What We Like About SINGER Sewing Made Easy M1500
Most of the critical settings on this machine come preset at the optimal selection for the novice, making this a great choice for those just getting into the world of sewing.
What We Don’t Like About SINGER Sewing Made Easy M1500
Most experienced sewing enthusiasts will find this machine somewhat limited in its capabilities and should look elsewhere for a more advanced model.
- The simplified control scheme for beginners
- LED workplace lighting
- Preset functions reduce the chance for error
- Easy buttonholes
- Steel frame reduces vibration during use
- For beginners only – experienced hobbyists will want more
- Relatively few feet included
3. SINGER MX231
This is a compact and minimalist model for those just starting out or with a limited amount of space at their disposal.
- 97 built-in stitches
- One-step buttonholes
- Free arm function
- Front loading bobbin
What We Like About SINGER MX231
This is another Amazon’s Choice winner from the same company, this one for being the best machine on the market specifically produced for beginners.
What We Don’t Like About SINGER MX231
Because it has a relatively small and weak motor, this machine may not be able to sew through thicker materials as easily as larger models.
- Compact frame
- Workplace illumination
- Adjustable presser foot
- Amazon’s Choice winner
- Quick to set up
- Not as strong as larger machines
- Minimal controls limit options for customization
4. SINGER Mechanical MX60
This machine is intended for mending work, with an unusually heavy frame to keep it from moving or skipping stitches as you go.
- 57 stitch applications built-in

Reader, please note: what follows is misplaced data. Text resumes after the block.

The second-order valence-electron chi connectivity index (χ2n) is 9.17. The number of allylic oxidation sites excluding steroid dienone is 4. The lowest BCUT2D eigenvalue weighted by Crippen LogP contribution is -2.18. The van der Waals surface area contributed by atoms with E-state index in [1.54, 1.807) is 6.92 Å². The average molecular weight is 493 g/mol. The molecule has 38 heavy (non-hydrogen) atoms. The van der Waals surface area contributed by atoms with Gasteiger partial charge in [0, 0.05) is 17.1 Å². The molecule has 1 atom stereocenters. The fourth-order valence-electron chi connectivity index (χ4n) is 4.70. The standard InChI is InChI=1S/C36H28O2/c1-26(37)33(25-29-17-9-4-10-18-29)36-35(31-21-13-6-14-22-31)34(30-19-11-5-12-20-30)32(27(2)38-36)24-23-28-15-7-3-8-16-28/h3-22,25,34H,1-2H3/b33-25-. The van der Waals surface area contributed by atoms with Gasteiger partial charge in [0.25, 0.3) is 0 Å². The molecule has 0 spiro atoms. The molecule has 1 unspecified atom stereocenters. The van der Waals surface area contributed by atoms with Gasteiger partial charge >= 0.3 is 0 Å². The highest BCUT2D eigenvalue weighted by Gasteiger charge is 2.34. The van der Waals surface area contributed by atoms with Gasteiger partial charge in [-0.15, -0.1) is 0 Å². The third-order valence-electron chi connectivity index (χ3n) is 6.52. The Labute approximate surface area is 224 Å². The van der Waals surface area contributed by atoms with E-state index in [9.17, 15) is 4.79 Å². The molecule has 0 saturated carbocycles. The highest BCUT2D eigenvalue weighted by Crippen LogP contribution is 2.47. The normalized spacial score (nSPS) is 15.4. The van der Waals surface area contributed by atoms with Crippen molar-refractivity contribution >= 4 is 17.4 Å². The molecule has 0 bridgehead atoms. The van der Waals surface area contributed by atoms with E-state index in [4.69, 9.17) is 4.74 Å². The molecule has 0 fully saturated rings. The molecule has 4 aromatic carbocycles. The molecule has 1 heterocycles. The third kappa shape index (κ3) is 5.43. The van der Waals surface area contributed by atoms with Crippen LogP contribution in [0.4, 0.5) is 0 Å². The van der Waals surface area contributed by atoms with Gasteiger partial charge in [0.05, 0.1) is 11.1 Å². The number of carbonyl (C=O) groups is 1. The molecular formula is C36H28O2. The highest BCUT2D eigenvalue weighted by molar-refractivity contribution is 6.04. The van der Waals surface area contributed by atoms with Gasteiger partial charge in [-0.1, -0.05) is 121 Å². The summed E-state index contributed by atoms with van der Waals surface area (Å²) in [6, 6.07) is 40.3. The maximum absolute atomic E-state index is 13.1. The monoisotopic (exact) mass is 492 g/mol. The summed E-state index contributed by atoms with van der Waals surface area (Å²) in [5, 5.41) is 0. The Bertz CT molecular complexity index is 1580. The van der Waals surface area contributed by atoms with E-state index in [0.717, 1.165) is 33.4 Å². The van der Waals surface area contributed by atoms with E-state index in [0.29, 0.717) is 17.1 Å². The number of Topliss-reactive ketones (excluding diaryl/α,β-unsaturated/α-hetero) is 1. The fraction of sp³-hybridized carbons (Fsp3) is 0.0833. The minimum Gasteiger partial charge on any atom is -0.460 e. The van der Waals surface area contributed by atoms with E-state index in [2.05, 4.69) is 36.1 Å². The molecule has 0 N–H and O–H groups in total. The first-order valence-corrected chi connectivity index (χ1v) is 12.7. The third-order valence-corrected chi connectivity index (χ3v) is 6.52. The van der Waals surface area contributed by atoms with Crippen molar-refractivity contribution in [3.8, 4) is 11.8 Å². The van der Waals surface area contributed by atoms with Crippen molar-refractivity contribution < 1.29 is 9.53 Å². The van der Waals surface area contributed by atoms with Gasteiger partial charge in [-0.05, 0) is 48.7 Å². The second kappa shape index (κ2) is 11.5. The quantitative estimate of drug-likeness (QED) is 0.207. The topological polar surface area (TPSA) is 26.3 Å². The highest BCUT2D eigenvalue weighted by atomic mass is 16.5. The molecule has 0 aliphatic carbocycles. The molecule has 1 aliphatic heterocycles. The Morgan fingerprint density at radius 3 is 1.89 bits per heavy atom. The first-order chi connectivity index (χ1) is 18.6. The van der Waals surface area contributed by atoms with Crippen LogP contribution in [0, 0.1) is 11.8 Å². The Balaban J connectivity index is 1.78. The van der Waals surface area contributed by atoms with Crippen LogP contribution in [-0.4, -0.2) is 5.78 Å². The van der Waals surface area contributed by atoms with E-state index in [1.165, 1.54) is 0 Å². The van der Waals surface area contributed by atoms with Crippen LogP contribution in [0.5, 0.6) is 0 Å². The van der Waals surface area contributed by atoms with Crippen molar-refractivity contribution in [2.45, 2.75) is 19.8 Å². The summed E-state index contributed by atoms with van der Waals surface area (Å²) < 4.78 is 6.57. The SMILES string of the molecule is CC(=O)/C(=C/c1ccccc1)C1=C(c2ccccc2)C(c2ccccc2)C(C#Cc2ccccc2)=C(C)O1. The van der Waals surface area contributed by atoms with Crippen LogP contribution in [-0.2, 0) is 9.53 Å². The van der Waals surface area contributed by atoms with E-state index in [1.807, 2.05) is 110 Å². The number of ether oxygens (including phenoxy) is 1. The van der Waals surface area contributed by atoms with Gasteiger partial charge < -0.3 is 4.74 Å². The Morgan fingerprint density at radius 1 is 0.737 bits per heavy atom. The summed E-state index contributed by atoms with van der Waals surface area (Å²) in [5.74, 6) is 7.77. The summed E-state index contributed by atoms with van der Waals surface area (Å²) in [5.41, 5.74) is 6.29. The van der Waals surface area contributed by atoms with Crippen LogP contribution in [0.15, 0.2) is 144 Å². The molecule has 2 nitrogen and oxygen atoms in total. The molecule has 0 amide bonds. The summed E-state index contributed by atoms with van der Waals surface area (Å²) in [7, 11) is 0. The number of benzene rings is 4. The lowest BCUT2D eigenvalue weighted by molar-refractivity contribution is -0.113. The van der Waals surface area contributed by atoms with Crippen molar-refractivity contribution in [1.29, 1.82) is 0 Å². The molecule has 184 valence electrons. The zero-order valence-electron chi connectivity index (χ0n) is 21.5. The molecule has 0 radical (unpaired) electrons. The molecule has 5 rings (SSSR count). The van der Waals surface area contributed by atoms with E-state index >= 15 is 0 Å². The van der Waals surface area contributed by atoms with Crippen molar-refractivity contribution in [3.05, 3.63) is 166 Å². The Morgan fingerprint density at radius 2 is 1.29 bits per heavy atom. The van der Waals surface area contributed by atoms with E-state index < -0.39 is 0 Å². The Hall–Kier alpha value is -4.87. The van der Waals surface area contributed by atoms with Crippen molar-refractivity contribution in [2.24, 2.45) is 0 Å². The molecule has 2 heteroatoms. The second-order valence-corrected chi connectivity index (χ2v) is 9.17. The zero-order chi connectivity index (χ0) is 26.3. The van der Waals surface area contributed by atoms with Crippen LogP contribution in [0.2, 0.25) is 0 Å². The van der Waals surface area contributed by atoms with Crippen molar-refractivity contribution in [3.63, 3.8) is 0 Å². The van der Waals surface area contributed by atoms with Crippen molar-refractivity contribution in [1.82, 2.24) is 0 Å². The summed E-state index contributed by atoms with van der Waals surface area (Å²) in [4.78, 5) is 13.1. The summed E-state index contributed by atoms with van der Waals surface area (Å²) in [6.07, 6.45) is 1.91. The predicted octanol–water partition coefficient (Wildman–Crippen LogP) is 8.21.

- Four-step buttonholes
- Front loading bobbin
- Solid steel frame
What We Like About SINGER Mechanical MX60
Built to provide reliable repairs to any article of clothing you need, this model comes with a dedicated reverse switch to help you quickly and easily prevent unraveling in your handiwork.
What We Don’t Like About SINGER Mechanical MX60
There are relatively few creative options with this machine; it is much better suited to repair than to create.
- Compact size
- Heavy frame minimizes vibrations and skipping
- Dedicated reverse lever
- Adjustable thread tension
- Manual knob to cycle the most common stitches
- Not the most diverse machine available
- No free arm mode
5. SINGER Quantum Stylist 9960
This machine is meant to bring the tradition of sewing into the modern world, with a heavily digitized interface that will let you realize your creativity in all the ways you’ve dreamed and so many more.
- LCD screen
- 600 preprogrammed stitches
- 850 stitches per minute
- 110 volt power supply
What We Like About SINGER Quantum Stylist 9960
There is a lot to like about this machine, but the main draw is the extra-large table and the incredible number of stitches that it puts at your disposal.
What We Don’t Like About SINGER Quantum Stylist 9960
This is not a machine for those new to the field; inexperienced individuals should seek out something smaller and easier to manipulate.
- Extra-large table
- Sizeable accessory bag
- Digitized interface for maximum control
- Alphanumeric stitching included
- Automatic needle threading
- Requires a considerable amount of space
- Not the right choice for beginners.
Final Verdict: SINGER 4423
This machine offers a great balance of capability and cost, delivering both the reliable performance that makes Singer machines stand out and keeping things simple enough that users of any skill level are likely to understand how to use it in just a few minutes of practice. It is compact enough for most workrooms but still has enough power to handle all the tasks you are likely to face in the course of ordinary sewing work.
One of the most common mistakes that one can make while buying a sewing machine, especially online, is that of buying one with the wrong power supply for your country. Always make sure that you are getting a machine with the same plug that you use, or else prepare yourself with the appropriate adapter for your region and machine.
Similarly, make sure that the machine you are buying will be able to handle the materials you want to work with. It takes a different machine to go through delicate silk than it does to sew thick canvas, and getting them mixed up could damage your project.